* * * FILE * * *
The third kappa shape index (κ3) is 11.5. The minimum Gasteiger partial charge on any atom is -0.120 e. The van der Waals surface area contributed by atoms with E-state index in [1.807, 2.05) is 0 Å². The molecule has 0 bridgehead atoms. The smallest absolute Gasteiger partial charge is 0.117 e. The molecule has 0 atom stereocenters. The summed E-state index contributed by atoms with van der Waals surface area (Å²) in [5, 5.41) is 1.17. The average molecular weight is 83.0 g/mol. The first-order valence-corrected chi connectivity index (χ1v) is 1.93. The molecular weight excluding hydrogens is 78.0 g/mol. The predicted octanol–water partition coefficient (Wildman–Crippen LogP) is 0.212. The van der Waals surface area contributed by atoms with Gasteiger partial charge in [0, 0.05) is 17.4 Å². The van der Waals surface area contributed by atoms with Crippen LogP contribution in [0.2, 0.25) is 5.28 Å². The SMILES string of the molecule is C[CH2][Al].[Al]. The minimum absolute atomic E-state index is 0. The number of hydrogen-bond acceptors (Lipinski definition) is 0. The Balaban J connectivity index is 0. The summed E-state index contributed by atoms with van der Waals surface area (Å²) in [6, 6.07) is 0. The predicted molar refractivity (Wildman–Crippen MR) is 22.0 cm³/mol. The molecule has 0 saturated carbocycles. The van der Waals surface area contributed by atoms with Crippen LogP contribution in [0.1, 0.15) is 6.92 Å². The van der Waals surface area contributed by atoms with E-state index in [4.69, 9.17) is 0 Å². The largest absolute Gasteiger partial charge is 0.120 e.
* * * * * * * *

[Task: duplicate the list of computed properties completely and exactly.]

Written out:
The third kappa shape index (κ3) is 11.5. The minimum Gasteiger partial charge on any atom is -0.120 e. The van der Waals surface area contributed by atoms with E-state index in [1.807, 2.05) is 0 Å². The molecule has 0 bridgehead atoms. The smallest absolute Gasteiger partial charge is 0.117 e. The molecule has 0 atom stereocenters. The summed E-state index contributed by atoms with van der Waals surface area (Å²) in [5, 5.41) is 1.17. The average molecular weight is 83.0 g/mol. The first-order valence-corrected chi connectivity index (χ1v) is 1.93. The molecular weight excluding hydrogens is 78.0 g/mol. The predicted octanol–water partition coefficient (Wildman–Crippen LogP) is 0.212. The van der Waals surface area contributed by atoms with Gasteiger partial charge in [0, 0.05) is 17.4 Å². The van der Waals surface area contributed by atoms with Crippen LogP contribution in [0.2, 0.25) is 5.28 Å². The SMILES string of the molecule is C[CH2][Al].[Al]. The minimum absolute atomic E-state index is 0. The number of hydrogen-bond acceptors (Lipinski definition) is 0. The Balaban J connectivity index is 0. The summed E-state index contributed by atoms with van der Waals surface area (Å²) in [6, 6.07) is 0. The predicted molar refractivity (Wildman–Crippen MR) is 22.0 cm³/mol. The molecule has 0 saturated carbocycles. The van der Waals surface area contributed by atoms with Crippen LogP contribution in [0.1, 0.15) is 6.92 Å². The van der Waals surface area contributed by atoms with E-state index in [4.69, 9.17) is 0 Å². The largest absolute Gasteiger partial charge is 0.120 e.